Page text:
Thomas Gray to William Mason, 24 March 1758
I have full as much ennui as yourself, tho' much less dissipation, but I can not make this my excuse for being silent, for I write to you pour me desennuyer, tho' I have little enough to say. I know not, whether I am to condole with you on this Canterbury Business, for it is not clear to me, that You or the Church are any great Losers by it. if you are; be so good to inform me, & I will be sorry. however there is one good thing in it: it proves the Family are mortal.
You do not seem to discover, that Mons: Mallet is but a very small Scholar, except in the erudition of the Goths. there are a-propos two Dissertations on the Religion & Opinions of the Gauls, publish'd in the Memoires de l'Acad. des Belles-Lettres & des Inscriptions, Vol. 24me. 4to. one by the Abbé Fenel, in wch he would shew, that about Tiberius, and Claudius times the Druids, persecuted & dispersed by the Romans, probably retired into Germany & propagated their doctrines there. this is to account for some similitude to the Gaulish notions wch the religion of Germany seems to bear, as Tacitus has described it, whereas J: Cæsar makes them extremely different, who lived before this supposed dispersion of ye Druids. the other by Mons:r Freret is to shew the reverse of all this, that there was no such dispersion, no such similitude, and that if Cæsar & Tacitus disagree, it is because the first knew nothing but of those Nations that border'd on the Rhine, & the other was acquainted with all Germany. I do not know, whether these will furnish you with any new matter, but they are well enough wrote & easily read. I told you before (that in a time of dearth) I would venture to borrow from the Edda without entering too minutely on particulars: but if I did so, I would make each image so clear, that it might be fully understood by itself, for in this obscure mythology we must not hint at things, as we do with the Greek Fables, that every body is supposed to know at school. however on second thoughts I think it would be still better to graft any wild picturesque fable absolutely of one's own invention upon the Druid-Stock, I mean upon those half-dozen of old fancies, that are known to have made their system. this will give you more freedom & latitude, & will leave no hold for the Criticks to fasten on.
Pray, when did I pretend to finish, or even insert passages into other people's works? as if it were equally easy to pick holes, & to mend them. all I can say is, that your elegy must not end with the worst line in it. it is flat, it is prose, whereas that above all ought to sparkle, or at least to shine. if the sentiment must stand, twirl it a little into an apophegm, stick a flower in it, gild it with a costly expression, let it strike the fancy, the ear, or the heart, & I am satisfied.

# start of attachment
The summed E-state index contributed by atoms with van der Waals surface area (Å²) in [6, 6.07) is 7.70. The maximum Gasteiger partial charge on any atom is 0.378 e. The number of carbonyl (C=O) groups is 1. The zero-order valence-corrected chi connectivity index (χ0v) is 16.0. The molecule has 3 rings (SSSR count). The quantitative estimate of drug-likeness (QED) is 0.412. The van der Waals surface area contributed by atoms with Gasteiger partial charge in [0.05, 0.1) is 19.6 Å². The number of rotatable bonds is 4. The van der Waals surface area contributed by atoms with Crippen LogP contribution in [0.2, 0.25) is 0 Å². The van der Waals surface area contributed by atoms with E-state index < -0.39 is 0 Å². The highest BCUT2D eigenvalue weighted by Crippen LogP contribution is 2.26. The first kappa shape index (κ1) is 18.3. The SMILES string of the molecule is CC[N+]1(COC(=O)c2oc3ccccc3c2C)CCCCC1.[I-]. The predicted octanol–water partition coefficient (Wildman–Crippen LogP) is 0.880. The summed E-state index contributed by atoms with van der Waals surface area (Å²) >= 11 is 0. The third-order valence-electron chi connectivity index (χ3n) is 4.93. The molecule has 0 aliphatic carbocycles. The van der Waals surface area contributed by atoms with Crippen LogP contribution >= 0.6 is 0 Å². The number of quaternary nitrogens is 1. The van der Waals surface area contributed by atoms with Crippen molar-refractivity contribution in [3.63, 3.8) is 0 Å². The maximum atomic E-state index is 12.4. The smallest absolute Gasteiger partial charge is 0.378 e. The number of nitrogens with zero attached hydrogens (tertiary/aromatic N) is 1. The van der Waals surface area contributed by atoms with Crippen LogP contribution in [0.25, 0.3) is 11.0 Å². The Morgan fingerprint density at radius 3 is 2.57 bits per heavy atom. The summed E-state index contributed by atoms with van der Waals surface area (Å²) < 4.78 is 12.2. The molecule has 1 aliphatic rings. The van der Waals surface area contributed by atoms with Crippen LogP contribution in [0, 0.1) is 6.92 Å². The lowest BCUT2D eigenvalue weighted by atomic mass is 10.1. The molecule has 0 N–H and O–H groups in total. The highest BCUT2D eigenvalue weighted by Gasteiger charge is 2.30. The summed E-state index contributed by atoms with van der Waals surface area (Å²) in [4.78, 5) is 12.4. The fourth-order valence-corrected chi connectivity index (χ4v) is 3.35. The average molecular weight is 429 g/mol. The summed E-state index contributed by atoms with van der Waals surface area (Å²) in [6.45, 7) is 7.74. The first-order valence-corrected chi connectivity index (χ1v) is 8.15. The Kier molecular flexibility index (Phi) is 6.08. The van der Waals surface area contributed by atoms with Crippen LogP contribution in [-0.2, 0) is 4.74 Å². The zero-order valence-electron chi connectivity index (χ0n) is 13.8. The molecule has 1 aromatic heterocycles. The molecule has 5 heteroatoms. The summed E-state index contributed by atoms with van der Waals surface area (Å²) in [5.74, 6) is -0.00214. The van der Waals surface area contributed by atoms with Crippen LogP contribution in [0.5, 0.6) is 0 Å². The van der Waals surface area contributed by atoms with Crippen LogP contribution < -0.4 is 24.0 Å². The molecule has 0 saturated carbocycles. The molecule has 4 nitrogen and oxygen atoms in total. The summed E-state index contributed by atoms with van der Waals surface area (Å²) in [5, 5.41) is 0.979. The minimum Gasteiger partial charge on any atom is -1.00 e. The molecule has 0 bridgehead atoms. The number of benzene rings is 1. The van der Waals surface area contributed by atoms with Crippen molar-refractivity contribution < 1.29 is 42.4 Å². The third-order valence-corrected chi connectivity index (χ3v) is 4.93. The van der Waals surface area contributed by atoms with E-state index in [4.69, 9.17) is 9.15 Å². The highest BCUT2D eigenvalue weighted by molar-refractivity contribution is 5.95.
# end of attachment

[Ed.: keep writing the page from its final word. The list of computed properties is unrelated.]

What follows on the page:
Hodges is a sad Fellow, so is Dr Akenside, & Mr Shenstone, our friends & companions. your story of G:ck is a good one; pray, is it true, & what came of it? did the tragic Poet call a Guard?
It was I, that hinder'd Mr Brown from sending the Pamphlet. it is nonsense, & that nonsense all stole from Dr Stukely's book about Abury & Stone-henge. yet if you will have it, you may.
I am ever
I wish you may come with Mr H:d, but I don't expect it.
Hurd, Dr. Richard
Hurd, Richard, 1720-1808
Mallet, Paul Henri
Mason, William, 1724-1797
Stukeley, Dr. William
Henry W. And Albert A. Berg Collection of English and American Literature, Humanities and Social Sciences Library, New York Public Library , New York, NY, USA <https://www.nypl.org/about/divisions/berg-collection-english-and-american-literature>
- The Poems of Mr. Gray. To which are prefixed Memoirs of his Life and Writings by W[illiam]. Mason. York: printed by A. Ward; and sold by J. Dodsley, London; and J. Todd, York, 1775, section iv, 257-258
- The Correspondence of Thomas Gray and William Mason, with Letters to the Rev. James Brown, D.D. Ed. by the Rev. John Mitford. London: Richard Bentley, 1853, letter XXXIV, 144-147
- The Letters of Thomas Gray, including the correspondence of Gray and Mason, 3 vols. Ed. by Duncan C. Tovey. London: George Bell and Sons, 1900-12, letter no. CLXV, vol. ii, 26-29
- Essays and Criticisms by Thomas Gray. Ed. with Introduction and Notes by Clark Sutherland Northup. Boston and London: D. C. Heath & Co., 1911, letter excerpt, 206-208
- Correspondence of Thomas Gray, 3 vols. Ed. by the late Paget Toynbee and Leonard Whibley, with corrections and additions by H. W. Starr. Oxford: Clarendon Press, 1971 [1st ed. 1935], letter no. 269, vol. ii, 567-569